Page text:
The 30 organ transplant recipients in the study had a reduced immune system response after their second dose of the two-shot vaccines compared with the average response of adults in the general population, the data showed.
This is likely due to the fact that, following the procedure, transplant patients are treated with drugs called immunomodulators, which are designed to tamp down the immune system so that it accepts the new organ.
All 30 achieved an adequate antibody response for protection against the virus after being given a booster dose of one of the two vaccines, from either Pfizer-BioNTech or Moderna, with no serious side effects, researchers said.
Because they take immune-modifying drugs, transplant patients need booster doses of vaccines against hepatitis A and B, among others.
Other people on these type of medications, including people with multiple sclerosis and rheumatoid arthritis, may also need extra shots, they said.
"Third doses ... will no doubt be part of the approach to improving vaccine response in immuno-suppressed individuals," study co-author Dr. Dorry Segev told UPI in an email.
"[Our] results are encouraging and give us hope that transplant patients might ultimately be able to achieve a reasonable amount of protection through vaccination," said Segev, director of epidemiology research in organ transplantation at Johns Hopkins University in Baltimore.
Antibodies are cells produced by the human immune system to help fight off a virus. The COVID-19 vaccines, meanwhile, are designed to prime the immune system to create antibodies against the coronavirus, according to the Centers for Disease Control and Prevention.
With these antibodies, the immune system is essentially prepared to fight off the virus, preventing serious infection and illness, the agency says.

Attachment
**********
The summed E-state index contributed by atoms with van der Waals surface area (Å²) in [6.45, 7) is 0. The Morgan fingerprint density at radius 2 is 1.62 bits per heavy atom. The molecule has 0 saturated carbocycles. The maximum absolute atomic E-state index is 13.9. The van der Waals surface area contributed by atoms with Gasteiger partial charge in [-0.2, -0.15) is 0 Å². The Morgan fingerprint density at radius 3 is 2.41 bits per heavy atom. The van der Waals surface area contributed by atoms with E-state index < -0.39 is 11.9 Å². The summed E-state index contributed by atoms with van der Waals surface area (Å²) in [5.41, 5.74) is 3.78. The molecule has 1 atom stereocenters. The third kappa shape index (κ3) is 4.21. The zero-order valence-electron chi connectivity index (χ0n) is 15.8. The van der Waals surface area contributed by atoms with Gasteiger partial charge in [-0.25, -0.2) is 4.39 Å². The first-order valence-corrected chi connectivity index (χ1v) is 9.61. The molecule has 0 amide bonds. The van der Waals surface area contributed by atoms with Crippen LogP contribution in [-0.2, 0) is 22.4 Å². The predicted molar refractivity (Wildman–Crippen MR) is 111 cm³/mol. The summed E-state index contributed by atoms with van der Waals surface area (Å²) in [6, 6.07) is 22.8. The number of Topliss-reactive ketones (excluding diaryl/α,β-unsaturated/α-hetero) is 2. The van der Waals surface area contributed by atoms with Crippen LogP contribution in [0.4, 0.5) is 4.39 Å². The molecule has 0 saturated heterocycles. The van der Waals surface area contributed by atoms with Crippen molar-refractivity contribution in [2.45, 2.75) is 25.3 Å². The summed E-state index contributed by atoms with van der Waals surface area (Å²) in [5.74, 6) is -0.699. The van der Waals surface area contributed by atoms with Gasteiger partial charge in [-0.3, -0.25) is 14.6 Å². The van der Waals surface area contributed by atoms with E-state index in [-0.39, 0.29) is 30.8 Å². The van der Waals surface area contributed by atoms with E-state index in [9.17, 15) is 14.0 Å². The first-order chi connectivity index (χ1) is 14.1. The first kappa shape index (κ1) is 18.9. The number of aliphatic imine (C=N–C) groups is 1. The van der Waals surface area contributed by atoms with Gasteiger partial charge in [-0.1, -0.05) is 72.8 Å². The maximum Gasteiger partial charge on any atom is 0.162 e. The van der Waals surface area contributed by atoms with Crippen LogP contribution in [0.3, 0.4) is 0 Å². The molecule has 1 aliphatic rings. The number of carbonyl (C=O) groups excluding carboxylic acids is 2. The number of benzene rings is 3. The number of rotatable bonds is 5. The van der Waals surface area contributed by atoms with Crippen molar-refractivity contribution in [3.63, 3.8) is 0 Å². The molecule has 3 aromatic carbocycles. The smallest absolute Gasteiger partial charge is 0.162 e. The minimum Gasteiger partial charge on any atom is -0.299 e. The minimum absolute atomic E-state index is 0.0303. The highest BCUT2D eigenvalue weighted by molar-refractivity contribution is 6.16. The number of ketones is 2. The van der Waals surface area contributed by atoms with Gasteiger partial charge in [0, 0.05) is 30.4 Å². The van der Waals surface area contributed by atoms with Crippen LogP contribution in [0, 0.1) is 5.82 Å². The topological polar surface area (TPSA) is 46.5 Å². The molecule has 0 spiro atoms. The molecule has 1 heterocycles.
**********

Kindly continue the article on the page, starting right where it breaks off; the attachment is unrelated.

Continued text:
Public health officials have suggested recently that booster doses of the COVID-19 vaccine may be needed for full protection, depending on the course of the pandemic, particularly as new variants emerge.
However, it is too soon to tell whether annual shots, as with the flu vaccine, will be needed, experts say.
For this study, Segev and his colleagues studied immune response following vaccination in 30 patients who had received a transplant organ.
After receiving their second dose of the COVID-19 vaccine, 10 participants still had negative antibody levels and all had lower levels than those typically found in the general population, the data showed.
However, after receiving a third or booster dose, their antibody levels rose to levels commonly seen in the general population.
None of the 30 participants given a booster dose experienced serious side effects, with only redness, swelling and soreness at the injection site as well as fever, chills, headache and diarrhea reported.
One of the 30 participants suffered from a "mild" organ rejection, which was resolved with treatment and may or may not have been linked with the vaccine, they said.
While the researchers said the booster dose appears safe for organ transplant patients, they note that more research is needed to establish both the efficacy and safety of a third vaccine dose.
"[Our research] sets the stage for larger studies, where we can better understand which patients will respond well to this approach and who might need a different approach," Segev said.
"In general, we have found the vaccines to be safe in transplant patients, and the safety in our small third dose study also seems acceptable, although larger numbers are needed to be able to say that with more confidence," he said.